4.3.8 D.1.a: Absolute value
4.3.8 D.2: Solve simple linear equations informally, graphically, and using formal algebraic methods.
4.3.8 D.2.a: Multi-step, integer coefficients only (although answers may not be integers)
4.3.8 D.2.b: Simple literal equations (e.g., A = lw)
4.3.8 D.2.c: Using paper-and-pencil, calculators, graphing calculators, spreadsheets, and other technology
4.3.8 D.3: Solve simple linear inequalities.
4.3.8 D.4: Create, evaluate, and simplify algebraic expressions involving variables.
4.3.8 D.4.a: Order of operations, including appropriate use of parentheses
4.3.8 D.4.b: Distributive property
4.3.8 D.4.c: Substitution of a number for a variable
4.3.8 D.4.d: Translation of a verbal phrase or sentence into an algebraic expression, equation, or inequality, and vice versa
4.3.8 D.5: Understand and apply the properties of operations, numbers, equations, and inequalities.
4.3.8 D.5.a: Additive inverse
4.3.8 D.5.b: Multiplicative inverse
4.3.8 D.5.c: Addition and multiplication properties of equality
4.4.8 A: Data Analysis
4.4.8 A.1: Select and use appropriate representations for sets of data, and measures of central tendency (mean, median, and mode).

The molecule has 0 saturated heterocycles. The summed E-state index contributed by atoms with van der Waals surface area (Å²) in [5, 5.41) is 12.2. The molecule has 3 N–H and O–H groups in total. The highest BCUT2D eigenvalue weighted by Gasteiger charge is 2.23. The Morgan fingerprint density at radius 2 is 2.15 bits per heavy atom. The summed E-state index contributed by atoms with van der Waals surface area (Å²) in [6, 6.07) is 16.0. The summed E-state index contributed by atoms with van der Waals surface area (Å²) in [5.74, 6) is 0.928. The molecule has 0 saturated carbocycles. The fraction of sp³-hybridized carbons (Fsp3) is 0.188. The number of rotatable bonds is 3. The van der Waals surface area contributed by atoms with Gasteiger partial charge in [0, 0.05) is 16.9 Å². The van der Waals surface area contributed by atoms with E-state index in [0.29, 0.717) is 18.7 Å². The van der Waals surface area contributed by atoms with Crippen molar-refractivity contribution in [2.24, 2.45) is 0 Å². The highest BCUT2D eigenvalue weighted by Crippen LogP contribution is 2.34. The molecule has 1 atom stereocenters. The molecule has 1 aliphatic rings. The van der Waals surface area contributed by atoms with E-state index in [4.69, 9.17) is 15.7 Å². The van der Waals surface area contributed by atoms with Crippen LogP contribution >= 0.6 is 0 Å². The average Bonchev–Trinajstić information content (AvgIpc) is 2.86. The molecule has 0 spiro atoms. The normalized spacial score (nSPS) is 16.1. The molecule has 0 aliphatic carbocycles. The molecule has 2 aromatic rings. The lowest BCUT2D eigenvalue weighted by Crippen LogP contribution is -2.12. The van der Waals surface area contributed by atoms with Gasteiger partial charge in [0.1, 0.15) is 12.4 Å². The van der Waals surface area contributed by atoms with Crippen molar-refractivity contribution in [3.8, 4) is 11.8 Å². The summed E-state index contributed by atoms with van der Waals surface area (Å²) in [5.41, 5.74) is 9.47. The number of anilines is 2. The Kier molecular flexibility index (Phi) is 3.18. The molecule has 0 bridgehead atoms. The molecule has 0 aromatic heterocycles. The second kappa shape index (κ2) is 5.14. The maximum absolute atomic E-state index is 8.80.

4.4.8 A.1.a: Type of display most appropriate for given data
4.4.8 A.1.b: Box-and-whisker plot, upper quartile, lower quartile
4.4.8 A.1.e: Finding the median and mean (weighted average) using frequency data.
4.4.8 A.1.f: Effect of additional data on measures of central tendency
4.4.8 A.2: Make inferences and formulate and evaluate arguments based on displays and analysis of data sets.
4.4.8 A.3: Estimate lines of best fit and use them to interpolate within the range of the data.
4.4.8 A.4: Use surveys and sampling techniques to generate data and draw conclusions about large groups.
4.4.8 B: Probability
4.4.8 B.1: Interpret probabilities as ratios, percents, and decimals.
4.4.8 B.2: Determine probabilities of compound events.
4.4.8 B.3: Explore the probabilities of conditional events (e.g., if there are seven marbles in a bag, three red and four green, what is the probability that two marbles picked from the bag, without replacement, are both red).
4.4.8 B.5: Estimate probabilities and make predictions based on experimental and theoretical probabilities.
4.4.8 B.6: Play and analyze probability-based games, and discuss the concepts of fairness and expected value.
4.4.8 C: Discrete Mathematics-Systematic Listing and Counting
4.4.8 C.1: Apply the multiplication principle of counting.
4.4.8 C.1.a: Permutations: ordered situations with replacement (e.g., number of possible license plates) vs. ordered situations without replacement (e.g., number of possible slates of 3 class officers from a 23 student class)
4.4.8 C.1.b: Factorial notation
4.4.8 C.1.c: Concept of combinations (e.g., number of possible delegations of 3 out of 23 students)
Correlation last revised: 1/20/2017